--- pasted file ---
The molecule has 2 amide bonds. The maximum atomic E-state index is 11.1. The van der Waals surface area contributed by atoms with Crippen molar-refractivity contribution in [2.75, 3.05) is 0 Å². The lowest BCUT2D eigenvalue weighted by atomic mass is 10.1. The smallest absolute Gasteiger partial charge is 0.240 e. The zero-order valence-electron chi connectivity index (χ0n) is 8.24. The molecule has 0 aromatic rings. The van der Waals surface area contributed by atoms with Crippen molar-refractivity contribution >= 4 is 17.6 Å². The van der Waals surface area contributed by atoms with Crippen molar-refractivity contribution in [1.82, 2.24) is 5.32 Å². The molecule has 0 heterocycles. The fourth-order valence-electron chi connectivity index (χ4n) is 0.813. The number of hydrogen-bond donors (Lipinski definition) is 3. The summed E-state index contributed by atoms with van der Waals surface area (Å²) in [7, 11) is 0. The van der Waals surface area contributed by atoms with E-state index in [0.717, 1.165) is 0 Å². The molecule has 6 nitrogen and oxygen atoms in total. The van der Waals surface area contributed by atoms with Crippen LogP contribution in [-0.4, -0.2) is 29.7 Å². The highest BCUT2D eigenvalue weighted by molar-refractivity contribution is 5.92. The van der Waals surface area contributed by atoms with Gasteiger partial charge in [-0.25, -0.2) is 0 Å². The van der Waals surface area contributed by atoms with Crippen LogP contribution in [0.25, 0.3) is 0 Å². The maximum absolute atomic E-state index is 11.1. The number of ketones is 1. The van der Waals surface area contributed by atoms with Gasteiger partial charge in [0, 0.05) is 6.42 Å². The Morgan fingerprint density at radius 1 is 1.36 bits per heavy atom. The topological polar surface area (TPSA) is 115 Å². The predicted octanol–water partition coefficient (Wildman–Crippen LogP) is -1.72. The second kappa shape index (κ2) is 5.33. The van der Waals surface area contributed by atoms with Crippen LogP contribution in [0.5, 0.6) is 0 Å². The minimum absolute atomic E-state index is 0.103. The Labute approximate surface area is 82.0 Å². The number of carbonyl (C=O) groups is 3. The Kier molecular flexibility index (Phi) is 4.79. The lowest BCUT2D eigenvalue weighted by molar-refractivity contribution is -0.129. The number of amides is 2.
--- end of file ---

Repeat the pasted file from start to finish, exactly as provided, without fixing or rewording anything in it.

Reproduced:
The molecule has 2 amide bonds. The maximum atomic E-state index is 11.1. The van der Waals surface area contributed by atoms with Crippen molar-refractivity contribution in [2.75, 3.05) is 0 Å². The lowest BCUT2D eigenvalue weighted by atomic mass is 10.1. The smallest absolute Gasteiger partial charge is 0.240 e. The zero-order valence-electron chi connectivity index (χ0n) is 8.24. The molecule has 0 aromatic rings. The van der Waals surface area contributed by atoms with Crippen molar-refractivity contribution >= 4 is 17.6 Å². The van der Waals surface area contributed by atoms with Crippen molar-refractivity contribution in [1.82, 2.24) is 5.32 Å². The molecule has 0 heterocycles. The fourth-order valence-electron chi connectivity index (χ4n) is 0.813. The number of hydrogen-bond donors (Lipinski definition) is 3. The summed E-state index contributed by atoms with van der Waals surface area (Å²) in [7, 11) is 0. The van der Waals surface area contributed by atoms with E-state index in [0.717, 1.165) is 0 Å². The molecule has 6 nitrogen and oxygen atoms in total. The van der Waals surface area contributed by atoms with Crippen LogP contribution in [-0.4, -0.2) is 29.7 Å². The highest BCUT2D eigenvalue weighted by molar-refractivity contribution is 5.92. The van der Waals surface area contributed by atoms with Gasteiger partial charge in [-0.25, -0.2) is 0 Å². The van der Waals surface area contributed by atoms with Crippen LogP contribution in [0.25, 0.3) is 0 Å². The maximum absolute atomic E-state index is 11.1. The number of ketones is 1. The van der Waals surface area contributed by atoms with Gasteiger partial charge in [0, 0.05) is 6.42 Å². The Morgan fingerprint density at radius 1 is 1.36 bits per heavy atom. The topological polar surface area (TPSA) is 115 Å². The predicted octanol–water partition coefficient (Wildman–Crippen LogP) is -1.72. The second kappa shape index (κ2) is 5.33. The van der Waals surface area contributed by atoms with Crippen LogP contribution in [0.5, 0.6) is 0 Å². The minimum absolute atomic E-state index is 0.103. The Labute approximate surface area is 82.0 Å². The number of carbonyl (C=O) groups is 3. The Kier molecular flexibility index (Phi) is 4.79. The lowest BCUT2D eigenvalue weighted by molar-refractivity contribution is -0.129. The number of amides is 2.